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A. 1970 El Camino SS - "The Shop Truck"

posted Jul 20, 2015, 6:12 AM by Dane Belden   [ updated Jul 26, 2016, 8:06 PM ]
The shop truck was purchased in 2007 as an honest, numbers-matching and very tired Van Nuys-built SS El Camino.  Couldn't say how many prior owners had it - at least 2, but it was pretty-much all there.  With 162,000 miles it has had one re-paint and some rust repair (soda cans as backing metal and all...), but bad body-work aside, all the numbers match and that was important.

The engine has been rebuilt at least once (and probably only once).  The owner I purchased it from got it in 1983 and it was his "coming of age" car, so the engine rebuild he had done wasn't very well thought out.  Considering this is an automatic car (TH400) he put too much cam in it and also put a Holley Street Dominator intake on it - a poor choice even in the day!  Of course headers were also put on it, but he had the presence of mind to keep both the original intake manifold as well as exhaust manifolds.  

The engine as well as the transmission were leaking from every conceivable gasket or seal, which ironically helped save this vehicle from significant rust deterioration (more on this later).  So aside from the original SS wheels being painted black, this is a great start for the Belden Speed & Engineering shop truck.  Here are some additional pictures of where it started:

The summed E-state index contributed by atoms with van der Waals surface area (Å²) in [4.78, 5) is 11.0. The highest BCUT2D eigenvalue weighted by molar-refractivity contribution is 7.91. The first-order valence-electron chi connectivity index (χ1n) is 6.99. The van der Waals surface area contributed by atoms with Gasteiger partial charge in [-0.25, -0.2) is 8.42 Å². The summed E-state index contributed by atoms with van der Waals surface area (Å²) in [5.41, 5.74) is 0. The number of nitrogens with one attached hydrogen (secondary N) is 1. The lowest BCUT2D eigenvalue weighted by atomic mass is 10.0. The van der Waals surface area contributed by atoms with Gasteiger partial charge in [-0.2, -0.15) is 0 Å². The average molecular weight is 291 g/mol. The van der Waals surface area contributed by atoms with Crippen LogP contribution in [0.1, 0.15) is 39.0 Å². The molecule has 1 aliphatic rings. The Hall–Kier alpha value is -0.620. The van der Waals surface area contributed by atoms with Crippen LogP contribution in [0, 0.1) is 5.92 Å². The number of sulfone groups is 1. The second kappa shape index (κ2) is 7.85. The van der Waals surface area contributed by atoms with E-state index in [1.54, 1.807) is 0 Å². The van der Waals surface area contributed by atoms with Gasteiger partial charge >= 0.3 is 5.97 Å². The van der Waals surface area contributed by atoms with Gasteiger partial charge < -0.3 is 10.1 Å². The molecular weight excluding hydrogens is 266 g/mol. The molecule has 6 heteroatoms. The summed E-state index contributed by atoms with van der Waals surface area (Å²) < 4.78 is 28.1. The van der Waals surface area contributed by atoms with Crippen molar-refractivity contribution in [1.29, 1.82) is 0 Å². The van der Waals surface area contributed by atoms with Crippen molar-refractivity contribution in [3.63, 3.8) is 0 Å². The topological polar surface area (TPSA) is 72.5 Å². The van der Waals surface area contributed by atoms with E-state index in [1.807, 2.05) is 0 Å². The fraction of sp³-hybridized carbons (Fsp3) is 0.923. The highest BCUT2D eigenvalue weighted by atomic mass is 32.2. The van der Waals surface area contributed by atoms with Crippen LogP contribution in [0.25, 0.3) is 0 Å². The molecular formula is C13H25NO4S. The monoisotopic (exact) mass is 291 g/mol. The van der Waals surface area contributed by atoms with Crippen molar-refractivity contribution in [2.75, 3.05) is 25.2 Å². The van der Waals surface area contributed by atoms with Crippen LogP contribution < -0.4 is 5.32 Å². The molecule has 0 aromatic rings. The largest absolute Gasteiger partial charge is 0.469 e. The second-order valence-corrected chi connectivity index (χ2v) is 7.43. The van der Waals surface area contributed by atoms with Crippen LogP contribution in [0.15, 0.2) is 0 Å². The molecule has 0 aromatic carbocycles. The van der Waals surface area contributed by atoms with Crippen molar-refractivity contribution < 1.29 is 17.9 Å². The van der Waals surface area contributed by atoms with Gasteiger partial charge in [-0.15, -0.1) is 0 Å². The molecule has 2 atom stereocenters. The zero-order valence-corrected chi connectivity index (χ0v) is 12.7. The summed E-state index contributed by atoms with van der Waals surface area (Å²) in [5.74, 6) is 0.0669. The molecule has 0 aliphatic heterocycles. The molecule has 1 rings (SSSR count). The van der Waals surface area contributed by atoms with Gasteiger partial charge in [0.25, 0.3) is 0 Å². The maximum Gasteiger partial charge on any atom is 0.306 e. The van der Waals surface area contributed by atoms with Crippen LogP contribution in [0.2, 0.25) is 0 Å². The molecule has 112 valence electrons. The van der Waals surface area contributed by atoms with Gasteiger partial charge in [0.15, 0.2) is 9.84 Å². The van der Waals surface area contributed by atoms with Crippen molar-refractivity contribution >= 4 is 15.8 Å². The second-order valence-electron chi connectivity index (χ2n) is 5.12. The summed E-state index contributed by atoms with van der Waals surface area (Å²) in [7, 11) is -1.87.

For those who are purists, that dash isn't the original dash that came with the El Camino.  This particular El Camino was the subject of great debate on the Team Chevelle website as there are a few who believe that some  SS El Caminos left the factory with a wood grain dash, but there is no data that supports this.  In fact, upon removal and resoration it was very clear that this dash was not original to this car as there was evidence of repair of one of the mounting tabs.  So it seems clear that this was a Monte Carlo dash (although the gauge cluster is original to the car) that a previous owner had installed probably because he/she preferred the look of the woodgrain - this was a reasonably common swap into both El Caminos as well as Chevelles back before the value of these cars skyrocketed.  Here is the restored (and correct) dash ready to be put back in:
Dane Belden